Great professional disagreement about fjord storage of mining waste

Storage of mining waste in fjords can be an OK solution, according to the Norwegian Institute for Water Research. – Not in the Repparfjord, counter the Institute of Marine Research.

The operating license for the planned copper mine at Repparfjorden has fueled the discussion both about this project and the storage of mining waste in the sea more generally.

– Sea landfill is always wrong, says Geir Jørgensen, the NNR’s regional secretary in Northern Norway.

On the basis of the large environmental degradation in the sea, he believes it is wrong to use Norwegian fjords as a waste disposal site.

The authorities, in turn, believe that the environmental impact of seabed disposal can be acceptable. As late as last week, the copper mine at the Repparfjord in Finnmark was granted an operating license.

Protected salmon fires

There is also considerable disagreement about the practice in the professional environments. The Institute of Marine Research is strongly critical of the plans for the storage of mining waste in the Repparfjord and Førdefjorden – both of which are protected national salmon springs.

– In both cases, it is a question of large masses that are going out into the sea over a long period of time, says researcher Terje van der Meeren of the Institute of Marine Research at NTB.

The waste in the Repparfjord will contain both nickel and many hundred tons of copper bound in minerals per year. Over a fifth of the fjord bottom will be covered with waste.

Van der Meeren emphasizes that there is a lack of knowledge about how large amounts of mining particles with heavy metals affect fish and food chains. But he thinks there is a risk of serious consequences for spawning cod, and for salmon fish if it should come into contact with the waste.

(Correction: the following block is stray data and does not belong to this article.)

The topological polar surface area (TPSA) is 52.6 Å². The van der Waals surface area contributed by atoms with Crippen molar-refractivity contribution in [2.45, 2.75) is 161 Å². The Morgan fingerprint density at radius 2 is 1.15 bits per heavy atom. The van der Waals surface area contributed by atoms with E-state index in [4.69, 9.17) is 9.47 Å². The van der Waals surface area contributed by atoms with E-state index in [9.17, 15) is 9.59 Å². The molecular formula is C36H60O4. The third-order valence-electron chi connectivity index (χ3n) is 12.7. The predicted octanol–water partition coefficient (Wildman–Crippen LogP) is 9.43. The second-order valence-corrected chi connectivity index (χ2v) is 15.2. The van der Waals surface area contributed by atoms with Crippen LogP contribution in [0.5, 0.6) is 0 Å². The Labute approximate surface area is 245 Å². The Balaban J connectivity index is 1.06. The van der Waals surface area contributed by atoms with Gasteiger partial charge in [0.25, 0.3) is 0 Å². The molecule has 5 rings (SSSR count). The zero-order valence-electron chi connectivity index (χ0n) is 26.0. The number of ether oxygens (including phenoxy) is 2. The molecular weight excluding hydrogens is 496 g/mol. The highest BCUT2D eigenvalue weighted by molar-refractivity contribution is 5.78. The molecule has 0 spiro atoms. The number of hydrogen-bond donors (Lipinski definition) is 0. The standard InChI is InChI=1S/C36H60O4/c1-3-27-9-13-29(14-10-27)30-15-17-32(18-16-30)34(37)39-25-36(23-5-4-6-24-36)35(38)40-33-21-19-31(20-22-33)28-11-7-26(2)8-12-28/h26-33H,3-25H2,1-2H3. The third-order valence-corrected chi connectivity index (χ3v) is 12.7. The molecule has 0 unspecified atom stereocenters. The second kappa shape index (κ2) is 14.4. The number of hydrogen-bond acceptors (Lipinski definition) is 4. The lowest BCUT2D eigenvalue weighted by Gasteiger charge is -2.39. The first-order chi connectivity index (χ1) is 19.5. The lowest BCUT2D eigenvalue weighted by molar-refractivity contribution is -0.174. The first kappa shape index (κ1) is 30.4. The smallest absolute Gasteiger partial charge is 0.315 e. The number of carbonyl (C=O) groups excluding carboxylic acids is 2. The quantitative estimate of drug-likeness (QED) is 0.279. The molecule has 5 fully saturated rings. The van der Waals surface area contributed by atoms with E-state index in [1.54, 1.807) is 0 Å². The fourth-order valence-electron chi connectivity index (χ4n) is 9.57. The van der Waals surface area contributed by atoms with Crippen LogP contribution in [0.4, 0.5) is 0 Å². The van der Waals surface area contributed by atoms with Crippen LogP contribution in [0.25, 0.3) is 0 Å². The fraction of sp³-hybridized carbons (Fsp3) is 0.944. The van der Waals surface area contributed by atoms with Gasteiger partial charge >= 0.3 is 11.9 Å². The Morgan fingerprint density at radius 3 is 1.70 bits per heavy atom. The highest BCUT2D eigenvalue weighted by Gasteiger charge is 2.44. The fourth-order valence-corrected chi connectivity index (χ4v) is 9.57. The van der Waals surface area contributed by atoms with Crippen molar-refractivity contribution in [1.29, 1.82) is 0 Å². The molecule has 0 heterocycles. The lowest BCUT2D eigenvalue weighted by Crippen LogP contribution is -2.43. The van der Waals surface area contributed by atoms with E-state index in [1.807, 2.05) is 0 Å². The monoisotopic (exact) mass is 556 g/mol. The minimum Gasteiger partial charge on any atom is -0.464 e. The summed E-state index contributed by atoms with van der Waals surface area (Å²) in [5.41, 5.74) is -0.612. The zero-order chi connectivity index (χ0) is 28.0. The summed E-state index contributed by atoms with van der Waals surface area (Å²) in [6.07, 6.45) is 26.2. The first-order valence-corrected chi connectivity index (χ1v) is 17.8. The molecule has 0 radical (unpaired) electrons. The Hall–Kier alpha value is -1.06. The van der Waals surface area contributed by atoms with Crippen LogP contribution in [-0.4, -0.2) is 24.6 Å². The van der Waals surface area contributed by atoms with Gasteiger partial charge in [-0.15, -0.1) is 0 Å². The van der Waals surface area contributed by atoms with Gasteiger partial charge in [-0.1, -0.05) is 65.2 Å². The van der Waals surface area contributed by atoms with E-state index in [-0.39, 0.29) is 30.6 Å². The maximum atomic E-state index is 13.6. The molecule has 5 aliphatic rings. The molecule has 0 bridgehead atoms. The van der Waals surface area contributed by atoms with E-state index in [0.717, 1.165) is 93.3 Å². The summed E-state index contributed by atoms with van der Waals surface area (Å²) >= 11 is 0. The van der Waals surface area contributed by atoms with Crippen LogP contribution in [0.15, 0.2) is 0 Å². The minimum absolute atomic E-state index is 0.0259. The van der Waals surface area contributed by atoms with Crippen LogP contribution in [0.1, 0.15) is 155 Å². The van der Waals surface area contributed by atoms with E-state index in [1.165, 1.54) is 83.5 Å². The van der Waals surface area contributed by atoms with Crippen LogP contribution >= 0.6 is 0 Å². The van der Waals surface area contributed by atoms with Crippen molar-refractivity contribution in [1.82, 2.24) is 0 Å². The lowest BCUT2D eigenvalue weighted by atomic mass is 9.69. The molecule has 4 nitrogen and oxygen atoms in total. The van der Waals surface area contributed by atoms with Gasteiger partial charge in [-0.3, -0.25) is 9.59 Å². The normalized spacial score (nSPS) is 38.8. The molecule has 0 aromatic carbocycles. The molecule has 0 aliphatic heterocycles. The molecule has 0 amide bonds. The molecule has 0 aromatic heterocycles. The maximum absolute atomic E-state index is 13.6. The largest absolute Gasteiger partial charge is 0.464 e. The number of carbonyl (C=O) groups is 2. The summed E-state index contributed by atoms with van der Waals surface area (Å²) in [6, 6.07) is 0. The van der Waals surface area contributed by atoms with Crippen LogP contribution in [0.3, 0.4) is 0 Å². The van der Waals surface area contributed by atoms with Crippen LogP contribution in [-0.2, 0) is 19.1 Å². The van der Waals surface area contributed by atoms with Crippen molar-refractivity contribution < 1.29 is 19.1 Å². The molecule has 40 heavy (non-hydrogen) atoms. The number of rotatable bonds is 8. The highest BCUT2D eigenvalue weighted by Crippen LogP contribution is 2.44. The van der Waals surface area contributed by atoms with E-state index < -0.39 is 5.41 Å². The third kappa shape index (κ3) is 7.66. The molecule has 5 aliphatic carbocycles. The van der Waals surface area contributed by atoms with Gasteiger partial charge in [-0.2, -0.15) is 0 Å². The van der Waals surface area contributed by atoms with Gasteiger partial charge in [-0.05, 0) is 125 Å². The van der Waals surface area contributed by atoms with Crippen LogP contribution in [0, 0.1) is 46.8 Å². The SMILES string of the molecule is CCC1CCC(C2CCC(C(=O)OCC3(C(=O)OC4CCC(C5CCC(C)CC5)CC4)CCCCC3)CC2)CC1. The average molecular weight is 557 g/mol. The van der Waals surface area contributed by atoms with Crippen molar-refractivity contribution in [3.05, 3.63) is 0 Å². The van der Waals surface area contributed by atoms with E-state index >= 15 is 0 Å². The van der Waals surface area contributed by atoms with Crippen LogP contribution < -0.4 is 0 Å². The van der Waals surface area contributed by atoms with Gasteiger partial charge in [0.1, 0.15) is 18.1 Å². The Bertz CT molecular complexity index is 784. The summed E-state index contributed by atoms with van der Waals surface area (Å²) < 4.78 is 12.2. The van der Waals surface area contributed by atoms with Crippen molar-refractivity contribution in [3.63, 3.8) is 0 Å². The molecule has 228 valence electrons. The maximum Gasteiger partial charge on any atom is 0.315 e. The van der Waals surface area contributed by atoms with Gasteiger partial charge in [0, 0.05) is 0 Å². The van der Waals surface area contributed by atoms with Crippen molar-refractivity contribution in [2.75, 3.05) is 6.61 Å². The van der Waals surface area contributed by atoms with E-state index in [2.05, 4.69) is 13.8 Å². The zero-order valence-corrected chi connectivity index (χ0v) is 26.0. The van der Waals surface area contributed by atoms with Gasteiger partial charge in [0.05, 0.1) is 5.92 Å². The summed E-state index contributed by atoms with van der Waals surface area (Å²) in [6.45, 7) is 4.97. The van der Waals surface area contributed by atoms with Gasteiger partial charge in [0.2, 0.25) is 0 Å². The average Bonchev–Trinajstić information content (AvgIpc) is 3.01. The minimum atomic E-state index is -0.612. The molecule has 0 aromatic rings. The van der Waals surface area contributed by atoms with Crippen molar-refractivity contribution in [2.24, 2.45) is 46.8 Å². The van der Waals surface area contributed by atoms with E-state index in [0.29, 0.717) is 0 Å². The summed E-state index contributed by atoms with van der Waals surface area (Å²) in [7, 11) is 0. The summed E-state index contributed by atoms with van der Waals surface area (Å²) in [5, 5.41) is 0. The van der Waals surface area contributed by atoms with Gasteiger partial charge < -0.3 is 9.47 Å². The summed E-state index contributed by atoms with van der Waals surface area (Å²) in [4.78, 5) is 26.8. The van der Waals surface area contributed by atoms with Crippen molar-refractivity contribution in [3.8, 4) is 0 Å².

– Appropriate use

However, researchers from a company owned by the Norwegian Institute for Water Research (NIVA) came to a different conclusion when they wrote a report on the plans – on behalf of the mining company Nussir. According to the report, the mining waste will only have minor consequences for the salmon in the protected salmon fjord.

NIVA researcher Morten Thorne Schaanning has not even worked on the situation in the Repparfjord, but is aware that sea landfill can be an acceptable solution to a number of places along the Norwegian coast.

– In many cases, we believe that landfills are appropriate use of Norwegian nature, he says to NTB.

Schaanning points out that many Norwegian fjords have special properties that make waste at the bottom not so easily spread. This is especially true for fjords with a “threshold” – a shallow area – at the outlet.

– Worse to save on land

Over time, the mining waste will also be covered by natural sediments that settle on the bottom.

If one has to have mining first, storage on land can be much more risky, according to Schaanning. Landfills are subject to leaks and they must be maintained indefinitely.

In addition, there are chemical reasons why copper is more easily washed out of rock masses exposed to rainwater on land.

In contrast to many western fjords, however, the Repparfjord does not have a clear threshold at the outlet that limits the outflow of water.Schaanning believes the authorities could impose more stringent requirements on Nussir’s copper extraction in order to reduce the risk of the mining waste spreading.

One possibility would have been to build a barrier on the bottom of the fjord. In addition, a required cover of the waste could be required when the mining operation is over.

Regardless of the consequences in the fjord, there is also strong opposition to Nussir’s mining project because it will affect the reindeer husbandry in the area. Local cleaners fear they will lose so much space that they will have to shut down their operations.

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